Demonstrators, organized by the Public Fishery Alliance, outside the downtown Vancouver offices of Fisheries and Oceans Canada July 6 demand the marking of all hatchery chinook to allow for a sustainable public fishery while wild stocks recover. (Public Fishery Alliance Facebook photo)
Angry B.C. anglers see petition tabled in House of Commons

Salmon fishers demand better access to the healthy stocks in the public fishery

(Hotel Zed/Flytographer)
B.C. hotel grants couple 18 years of free stays after making baby on Valentines Day

Hotel Zed has announced a Kelowna couple has received free Valentines Day stays for next 18 years

Farmers raise slogans during a protest on a highway at the Delhi-Haryana state border, India, Thursday, Dec. 3, 2020. Prime Minister Justin Trudeau rejected the diplomatic scolding Canada’s envoy to India received on Friday for his recent comments in support of protesting Indian farmers. Tens of thousands of farmers have descended upon the borders of New Delhi to protest new farming laws that they say will open them to corporate exploitation. THE CANADIAN PRESS/AP-Manish Swarup
Trudeau brushes off India’s criticism for standing with farmers in anti-Modi protests

The High Commission of India in Ottawa had no comment when contacted Friday

Cannabis bought in British Columbia (Ashley Wadhwani/Black Press Media)
Is it time to start thinking about greener ways to package cannabis?

Packaging suppliers are still figuring eco-friendly and affordable packaging options that fit the mandates of Cannabis Regulations

Nurse Kath Olmstead prepares a shot as the world’s biggest study of a possible COVID-19 vaccine, developed by the National Institutes of Health and Moderna Inc., gets underway Monday, July 27, 2020, in Binghamton, N.Y. U.S. biotech firm Moderna says its vaccine is showing signs of producing lasting immunity to COVID-19, and that it will have as many as many as 125 million doses available by the end of March. THE CANADIAN PRESS/AP-Hans Pennink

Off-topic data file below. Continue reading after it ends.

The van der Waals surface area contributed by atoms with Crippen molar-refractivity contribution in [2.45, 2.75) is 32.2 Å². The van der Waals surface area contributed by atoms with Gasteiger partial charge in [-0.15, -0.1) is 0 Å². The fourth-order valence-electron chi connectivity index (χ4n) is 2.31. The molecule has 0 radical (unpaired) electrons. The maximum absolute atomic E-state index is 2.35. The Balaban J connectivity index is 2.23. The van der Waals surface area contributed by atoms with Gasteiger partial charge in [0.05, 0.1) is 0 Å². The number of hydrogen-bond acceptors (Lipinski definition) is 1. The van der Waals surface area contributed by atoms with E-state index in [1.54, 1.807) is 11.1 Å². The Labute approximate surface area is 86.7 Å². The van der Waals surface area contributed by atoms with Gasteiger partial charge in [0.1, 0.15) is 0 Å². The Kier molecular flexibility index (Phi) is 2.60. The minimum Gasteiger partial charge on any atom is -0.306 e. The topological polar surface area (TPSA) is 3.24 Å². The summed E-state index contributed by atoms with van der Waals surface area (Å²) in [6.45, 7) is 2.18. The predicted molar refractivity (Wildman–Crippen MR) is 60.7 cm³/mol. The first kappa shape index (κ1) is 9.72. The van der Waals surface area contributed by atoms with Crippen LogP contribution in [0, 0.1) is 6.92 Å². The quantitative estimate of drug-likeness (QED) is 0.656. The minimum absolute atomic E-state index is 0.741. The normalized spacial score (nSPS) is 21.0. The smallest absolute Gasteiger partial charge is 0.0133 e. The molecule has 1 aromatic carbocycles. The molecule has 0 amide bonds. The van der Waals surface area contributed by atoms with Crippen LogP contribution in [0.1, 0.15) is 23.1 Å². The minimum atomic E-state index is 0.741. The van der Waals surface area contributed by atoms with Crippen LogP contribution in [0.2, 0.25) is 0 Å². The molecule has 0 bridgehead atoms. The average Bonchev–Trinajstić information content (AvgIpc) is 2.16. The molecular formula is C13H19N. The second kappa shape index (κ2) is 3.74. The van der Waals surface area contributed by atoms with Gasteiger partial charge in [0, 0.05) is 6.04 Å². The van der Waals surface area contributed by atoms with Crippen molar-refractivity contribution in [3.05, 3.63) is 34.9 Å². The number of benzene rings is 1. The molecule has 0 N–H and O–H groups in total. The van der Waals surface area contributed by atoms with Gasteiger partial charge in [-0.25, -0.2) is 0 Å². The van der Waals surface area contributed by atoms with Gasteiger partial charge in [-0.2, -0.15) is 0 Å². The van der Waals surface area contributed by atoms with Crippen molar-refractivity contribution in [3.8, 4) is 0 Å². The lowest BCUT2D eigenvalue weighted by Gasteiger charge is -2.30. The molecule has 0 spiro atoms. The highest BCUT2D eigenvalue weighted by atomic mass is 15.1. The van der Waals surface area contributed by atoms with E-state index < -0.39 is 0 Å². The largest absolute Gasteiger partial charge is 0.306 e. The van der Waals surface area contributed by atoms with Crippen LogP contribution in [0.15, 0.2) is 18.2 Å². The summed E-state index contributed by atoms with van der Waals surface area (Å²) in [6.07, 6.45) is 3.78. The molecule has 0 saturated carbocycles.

Canada orders more COVID vaccines, refines advice on first doses as cases reach 400K

Canada recorded its 300,000th case of COVID-19 on Nov. 16

Apartments are seen lit up in downtown Vancouver as people are encouraged to stay home during the global COVID-19 pandemic on Thursday, Dec. 3, 2020. British Columbia’s deputy provincial health officer says provincewide data show the most important area B.C. must tackle in its response to the COVID-19 pandemic is health inequity. THE CANADIAN PRESS/Marissa Tiel
Age, income among top factors affecting well-being during pandemic, B.C. survey shows

Among respondents earning $20,000 a year or less, more than 41 per cent reported concern about food insecurity

Chilliwack General Hospital. (Jenna Hauck/ Progress file)
Chilliwack mother upset about son’s alleged suicide attempt after hospital discharge

Rhonda Clough said 34-year-old son suffering with bipolar disorder should have been kept in hospital

Victoria-based driving instructors are concerned for their own and the community’s safety with the continued number of residents from COVID hotspots in the Lower Mainland coming to the city to take their driving road tests. (Black Press Media file photo)
Students from COVID hotspots travel to Vancouver Island for driving tests

Union leader calls on government to institute stronger travel ban

Most Read